The building is nothing to brag about. People throw trash in the elevator, vomit in the stairwells, and pee in the hallway. It can be pretty gross sometimes. Plus, our fabulous pool just happens to be located next to the dumpster. So, yea, that’s luxury living at its finest right there. But I understand also that I live just down the hill from my alma mater, California State University of East Bay (Hayward, really), and that college kids and their friends can be idiots. Also, some people never learned the “don’t poop where you eat” rule. Go figure.
But we have a great group of people here who wave to each other as we head out for the day. We make conversation in the elevator (over the vomit), and we ask after each other’s family. We also commiserate over the pee and the trash.
I am not going to throw the baby out with the bathwater, as they say, and I’ll tell you why.Continue reading…
As an SF Bay Area parent, I have a ton of options for what to do with my kids. Celaya, my five year old daughter, has spent her weekday mornings in Bay Area parks since she could walk. We have the Exploratorium in San Francisco, the Children’s Discovery Museum in San Jose or Sausalito, the Chabot Space and Science Center in Oakland, and many more play places and museums to choose from. We also have hiking trails, lakes, the ocean only 30 miles west and the bay shoreline that we can access from many entry points. You can get anything you want in the Bay Area if you just know where to look. When you take your kids to CuriOdyssey, you get the best of all worlds.
The problem I am finding is that most of the parks in the mornings and early afternoons are empty except for very small children. School has begun, and I homeschool my children. This never mattered much until recently when Celaya reached “school age.” All of her friends and most other kids her age headed off to kindergarten. We now have to actively seek new groups of homeschoolers to meet with, and I have to actively seek ways to engage her growing mind.
Also, I don’t just homeschool, I unschool. I’ve got a whole separate piece coming on what that means, but for now just know that we do not sit down at a desk each day and do formal instruction for hours, not even for one hour. We do a lot of hands on learning. Somewhere around midmorning we head out into the world to engage with it. We meet new people, we enjoy nature, and we breathe fresh air. Or we hit a museum or play place where Celaya can socialize with other kids and learn about the world around her.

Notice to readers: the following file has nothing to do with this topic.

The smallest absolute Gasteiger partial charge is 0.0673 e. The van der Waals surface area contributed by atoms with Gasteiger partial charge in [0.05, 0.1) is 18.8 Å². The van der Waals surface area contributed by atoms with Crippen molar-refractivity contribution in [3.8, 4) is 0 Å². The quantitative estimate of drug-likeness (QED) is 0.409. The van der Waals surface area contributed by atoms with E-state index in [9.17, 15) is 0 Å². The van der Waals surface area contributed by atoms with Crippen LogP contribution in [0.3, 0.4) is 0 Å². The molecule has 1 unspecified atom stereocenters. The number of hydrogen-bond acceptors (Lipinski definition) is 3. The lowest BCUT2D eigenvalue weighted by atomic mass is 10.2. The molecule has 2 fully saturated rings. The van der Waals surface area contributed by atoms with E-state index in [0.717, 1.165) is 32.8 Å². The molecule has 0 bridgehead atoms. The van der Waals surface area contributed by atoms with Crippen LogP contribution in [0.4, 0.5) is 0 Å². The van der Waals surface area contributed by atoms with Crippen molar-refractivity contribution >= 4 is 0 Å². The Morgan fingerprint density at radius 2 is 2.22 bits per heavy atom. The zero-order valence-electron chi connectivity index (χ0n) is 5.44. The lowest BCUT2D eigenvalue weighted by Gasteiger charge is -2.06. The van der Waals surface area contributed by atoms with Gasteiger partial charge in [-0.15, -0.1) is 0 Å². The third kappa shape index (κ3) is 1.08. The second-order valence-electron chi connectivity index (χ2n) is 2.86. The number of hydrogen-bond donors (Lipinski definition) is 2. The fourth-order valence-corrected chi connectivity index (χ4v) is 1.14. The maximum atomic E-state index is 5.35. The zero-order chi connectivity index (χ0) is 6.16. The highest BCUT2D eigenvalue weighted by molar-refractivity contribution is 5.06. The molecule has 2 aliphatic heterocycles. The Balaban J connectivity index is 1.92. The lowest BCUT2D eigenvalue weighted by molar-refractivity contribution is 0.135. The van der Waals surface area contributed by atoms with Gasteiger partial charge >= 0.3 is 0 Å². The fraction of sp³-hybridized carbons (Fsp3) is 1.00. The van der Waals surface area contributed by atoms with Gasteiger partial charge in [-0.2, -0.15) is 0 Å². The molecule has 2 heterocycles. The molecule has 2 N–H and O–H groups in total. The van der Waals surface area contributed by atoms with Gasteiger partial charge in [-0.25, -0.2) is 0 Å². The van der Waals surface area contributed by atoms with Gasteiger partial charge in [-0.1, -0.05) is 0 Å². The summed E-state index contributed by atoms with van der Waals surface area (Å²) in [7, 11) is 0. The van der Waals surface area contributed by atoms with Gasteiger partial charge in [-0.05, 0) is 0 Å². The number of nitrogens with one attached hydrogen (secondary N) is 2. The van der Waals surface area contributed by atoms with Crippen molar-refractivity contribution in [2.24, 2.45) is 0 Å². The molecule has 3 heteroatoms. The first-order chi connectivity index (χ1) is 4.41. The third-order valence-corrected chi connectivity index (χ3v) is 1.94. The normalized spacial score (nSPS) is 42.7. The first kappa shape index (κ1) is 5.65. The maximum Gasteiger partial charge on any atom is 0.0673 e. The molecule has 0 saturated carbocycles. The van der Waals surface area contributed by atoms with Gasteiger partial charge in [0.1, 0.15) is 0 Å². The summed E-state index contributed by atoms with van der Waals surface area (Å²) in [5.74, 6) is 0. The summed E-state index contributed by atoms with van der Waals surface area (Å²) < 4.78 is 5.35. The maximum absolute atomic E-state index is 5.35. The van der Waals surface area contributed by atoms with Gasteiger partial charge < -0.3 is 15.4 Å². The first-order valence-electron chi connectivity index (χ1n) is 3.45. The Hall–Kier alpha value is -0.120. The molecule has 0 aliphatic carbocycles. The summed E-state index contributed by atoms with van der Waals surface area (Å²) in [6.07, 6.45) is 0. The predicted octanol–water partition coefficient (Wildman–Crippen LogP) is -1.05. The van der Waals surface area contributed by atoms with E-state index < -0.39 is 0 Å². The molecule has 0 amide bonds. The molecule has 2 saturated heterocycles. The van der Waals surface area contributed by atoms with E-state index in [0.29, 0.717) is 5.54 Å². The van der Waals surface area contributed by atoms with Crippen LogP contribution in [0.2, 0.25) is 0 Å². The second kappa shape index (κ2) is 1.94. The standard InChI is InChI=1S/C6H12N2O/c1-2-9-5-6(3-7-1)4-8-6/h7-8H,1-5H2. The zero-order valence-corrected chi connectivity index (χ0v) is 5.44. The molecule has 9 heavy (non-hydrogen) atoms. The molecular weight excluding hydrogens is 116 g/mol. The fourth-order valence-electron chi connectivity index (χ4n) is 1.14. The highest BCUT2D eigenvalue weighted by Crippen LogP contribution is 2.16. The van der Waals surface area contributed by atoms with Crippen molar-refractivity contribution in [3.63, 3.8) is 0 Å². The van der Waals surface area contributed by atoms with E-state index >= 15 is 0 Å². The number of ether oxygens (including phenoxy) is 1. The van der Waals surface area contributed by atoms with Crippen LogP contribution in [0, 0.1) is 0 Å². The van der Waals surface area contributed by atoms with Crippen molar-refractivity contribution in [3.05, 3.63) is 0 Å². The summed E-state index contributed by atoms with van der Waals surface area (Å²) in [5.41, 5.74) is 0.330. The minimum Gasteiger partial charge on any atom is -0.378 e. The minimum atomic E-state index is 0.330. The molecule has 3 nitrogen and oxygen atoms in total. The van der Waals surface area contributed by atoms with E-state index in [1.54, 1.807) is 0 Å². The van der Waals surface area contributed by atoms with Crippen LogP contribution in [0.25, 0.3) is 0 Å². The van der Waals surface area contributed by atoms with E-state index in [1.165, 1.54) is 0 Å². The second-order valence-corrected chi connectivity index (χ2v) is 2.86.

Museums cost money though, sometimes a lot of money. For most of them I buy annual memberships because they pay for themselves in two visits. For the rest, you’re looking at $20- $30 per person per visit. That’s a lot of money, and I only have one kid that costs. Once Matilda is old enough, that’s another kid to pay for, and ideally I’d like four kids. Game over. I can’t afford entrance fees for four kids at $25, plus parking, plus cafe snacks, plus plus plus.
What I have learned to do is find the public parks, museums, and zoos that charge minimal membership fees. The other trick is to take advantage of reciprocal entrance fees. Continue reading…
I’m on this new kick, as many of my friends know, to be always fierce and unafraid. Fiercely unafraid even. A couple of months ago I let it all go, all fear, all anxiety, all despair, and now live my life to the fullest every single day. Part of that involved booking the trips I said I was going to take. Hence, this “let go and travel,” piece.
Inspired, I booked my trip to Disneyland, with no money and no credit cards. My daughter’s fifth birthday had passed and I had been telling her we would go to Disneyland after she turned five. Damnit, we were going. Booked.
I also went online and booked another camping trip. My husband loves camping, my daughter loves camping, and I had only booked one group trip for the summer. It was kind of scary for me because I have an infant, but c’mon, let’s be real. We weren’t backpacking into the middle of nowhere. We were ten minutes off a major highway in the middle of fancy town wine country for our first trip.
This second trip I booked in South Lake Tahoe. Carlos and I had gone a couple times previously but never with our kids. We really like the area, both for summer and winter, and it is super kid and family friendly. I went online in July and found one (one!) spot left at Fallen Leaf campground. It had to be a fluke. Someone must have just cancelled it right as I went online.
Serendipitously, that’s how life has been since Iet it all go and decided to do all the things I have always wanted to do. The doors just open. I barely even knock sometimes, and the doors just open.Continue reading…